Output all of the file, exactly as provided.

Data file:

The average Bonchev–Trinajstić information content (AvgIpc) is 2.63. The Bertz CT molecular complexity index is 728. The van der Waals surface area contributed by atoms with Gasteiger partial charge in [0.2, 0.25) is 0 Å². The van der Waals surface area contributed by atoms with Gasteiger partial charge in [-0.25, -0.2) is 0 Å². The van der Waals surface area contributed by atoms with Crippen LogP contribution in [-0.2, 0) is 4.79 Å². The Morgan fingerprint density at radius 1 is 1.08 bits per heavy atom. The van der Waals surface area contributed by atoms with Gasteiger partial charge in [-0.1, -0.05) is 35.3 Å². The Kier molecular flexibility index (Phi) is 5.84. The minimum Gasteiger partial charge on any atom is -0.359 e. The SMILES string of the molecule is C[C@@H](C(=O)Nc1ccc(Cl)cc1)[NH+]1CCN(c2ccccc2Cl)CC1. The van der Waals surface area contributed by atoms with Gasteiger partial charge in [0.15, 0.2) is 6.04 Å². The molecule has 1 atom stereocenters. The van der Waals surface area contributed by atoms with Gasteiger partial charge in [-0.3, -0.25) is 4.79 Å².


The average Bonchev–Trinajstić information content (AvgIpc) is 2.63. The Bertz CT molecular complexity index is 728. The van der Waals surface area contributed by atoms with Gasteiger partial charge in [0.2, 0.25) is 0 Å². The van der Waals surface area contributed by atoms with Gasteiger partial charge in [-0.25, -0.2) is 0 Å². The van der Waals surface area contributed by atoms with Crippen LogP contribution in [-0.2, 0) is 4.79 Å². The Morgan fingerprint density at radius 1 is 1.08 bits per heavy atom. The van der Waals surface area contributed by atoms with Gasteiger partial charge in [-0.1, -0.05) is 35.3 Å². The Kier molecular flexibility index (Phi) is 5.84. The minimum Gasteiger partial charge on any atom is -0.359 e. The SMILES string of the molecule is C[C@@H](C(=O)Nc1ccc(Cl)cc1)[NH+]1CCN(c2ccccc2Cl)CC1. The van der Waals surface area contributed by atoms with Gasteiger partial charge in [0.15, 0.2) is 6.04 Å². The molecule has 1 atom stereocenters. The van der Waals surface area contributed by atoms with Gasteiger partial charge in [-0.3, -0.25) is 4.79 Å².